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In fact, the year started on a rather uninspiring note. I went to a New Year’s party and whilst the party itself was fun, I got pretty drunk and whenever that happens my anxiety levels really spike. I tend to peak ahead of everyone else, before suffering some kind of anxiety attack that snowballs into the morning and the rest of the week. I don’t get hangovers or anything like that, but I have a tendency whenever I drink a lot to get depressed and strangely paranoid. For the first two months of the year I didn’t do anything at all- I couldn’t sleep, I was tired all the time, and I hardly moved. But beginning with March, things seemed to get better, and the year presented me with a few surprises and a decent number of highlights to look back upon. So here’s my Year in Review for 2017:

 

  • I finally got around to passing my driving test after stopping and starting my lessons over a two and a half year period. It was a huge relief because I was close to the point where it had been two years since I passed my theory test, and if I were to fail my road test on my fourth attempt back in February, then I would have had to retake the theory exam, and I can’t think of anything more disheartening than sitting through that piece of shit again. I may have given up on the whole idea of driving altogether and waited instead for those fancy self-driving hovercrafts to take the market by storm.
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  • I had the honor of serving as the wedding photographer for my best friend Elizabeth as she married her soul mate in Witney, UK. It was an awesome experience, not just shooting the wedding, but being included in such an intimate way in the craziest week ever as my American family completely overwhelmed this quaint English village in the countryside.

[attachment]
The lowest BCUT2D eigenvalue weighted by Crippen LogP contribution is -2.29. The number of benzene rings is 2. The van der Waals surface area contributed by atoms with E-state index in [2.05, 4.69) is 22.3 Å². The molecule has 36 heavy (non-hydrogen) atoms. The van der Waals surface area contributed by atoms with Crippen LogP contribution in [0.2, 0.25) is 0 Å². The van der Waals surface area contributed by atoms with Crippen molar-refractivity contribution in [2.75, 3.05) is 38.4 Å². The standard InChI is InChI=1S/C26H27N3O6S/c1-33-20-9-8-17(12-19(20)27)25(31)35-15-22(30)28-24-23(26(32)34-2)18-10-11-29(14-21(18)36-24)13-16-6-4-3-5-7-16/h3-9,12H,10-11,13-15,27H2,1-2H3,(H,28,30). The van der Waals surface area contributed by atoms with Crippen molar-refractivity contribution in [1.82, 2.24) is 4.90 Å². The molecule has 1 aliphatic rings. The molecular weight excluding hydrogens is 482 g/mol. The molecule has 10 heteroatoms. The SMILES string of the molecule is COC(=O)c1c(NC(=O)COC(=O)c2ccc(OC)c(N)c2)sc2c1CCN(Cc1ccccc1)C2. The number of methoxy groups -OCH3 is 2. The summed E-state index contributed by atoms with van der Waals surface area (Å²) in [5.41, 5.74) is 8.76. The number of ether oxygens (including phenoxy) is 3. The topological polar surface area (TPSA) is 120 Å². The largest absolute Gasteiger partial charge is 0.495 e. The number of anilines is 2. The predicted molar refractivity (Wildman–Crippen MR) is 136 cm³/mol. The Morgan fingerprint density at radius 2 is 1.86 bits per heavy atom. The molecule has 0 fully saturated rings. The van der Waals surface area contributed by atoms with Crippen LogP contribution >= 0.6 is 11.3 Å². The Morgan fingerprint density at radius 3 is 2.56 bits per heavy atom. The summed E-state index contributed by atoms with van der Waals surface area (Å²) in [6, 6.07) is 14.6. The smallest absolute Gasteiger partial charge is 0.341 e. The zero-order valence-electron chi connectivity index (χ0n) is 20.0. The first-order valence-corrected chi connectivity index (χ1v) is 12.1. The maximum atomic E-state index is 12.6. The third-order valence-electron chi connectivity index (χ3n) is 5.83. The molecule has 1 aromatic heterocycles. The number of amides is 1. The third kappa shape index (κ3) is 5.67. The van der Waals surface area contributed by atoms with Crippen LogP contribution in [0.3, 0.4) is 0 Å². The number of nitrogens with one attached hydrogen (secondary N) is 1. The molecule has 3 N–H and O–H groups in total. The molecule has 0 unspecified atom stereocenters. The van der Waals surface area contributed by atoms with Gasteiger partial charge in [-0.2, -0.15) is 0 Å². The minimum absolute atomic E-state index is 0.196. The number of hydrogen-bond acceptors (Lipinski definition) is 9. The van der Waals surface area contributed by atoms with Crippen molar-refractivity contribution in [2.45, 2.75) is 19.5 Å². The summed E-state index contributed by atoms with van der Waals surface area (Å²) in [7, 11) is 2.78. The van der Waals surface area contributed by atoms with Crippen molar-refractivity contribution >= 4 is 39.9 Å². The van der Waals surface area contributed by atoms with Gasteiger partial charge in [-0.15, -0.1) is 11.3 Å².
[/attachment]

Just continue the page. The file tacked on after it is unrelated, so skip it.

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  • I got my first pair of glasses this year, after noticing that I couldn’t make out the score when watching Chelsea games or the subtitles when watching Downfall. It was really sudden how my long-distance eyesight deteriorated.
  • I started this very website, and so far it’s grown to be longer than The Hobbit. I’m real happy with myself for writing something over 100,000 words and not getting bored of it. The response from my friends and subscribers has been so encouraging, and it’s moments of kindness like those that have been the best part of the blogging experience.
  • As the year started to improve with Elizabeth’s wedding, I noticed that I was on something of a happy-streak. For once my mood seemed solid, as though I could rely on myself to be happy on a day-to-day basis. It was the first time I could actually remember feeling happy in a permanent sense. I know that sounds hyperbolic, but I genuinely had never felt that sense of being happy for no reason. My mind was clear. I told Aaron and said “Maybe I don’t need the pills anymore.”
    He replied, “Don’t you think it might be that the pills are working?”
    Aaron was right. I had started out on Prozac in November 2015, before switching to Citalopram in the New Year, and doubling the dosage a few months later. It’s the kind of drug that takes an affect after a long period of use, and 2016 saw little progress except for making me ravenously hungry. So I decided to stay on the pills after my doctor told me there were no drawbacks to doing so, and that it was entirely about how comfortable I was with them in my life. 2017 has been an amazing year for my mental health; I feel happier, more productive, and I have completely stopped dwelling on mistakes, failures and depressing memories. For once I’m looking forward and I actually want myself to succeed.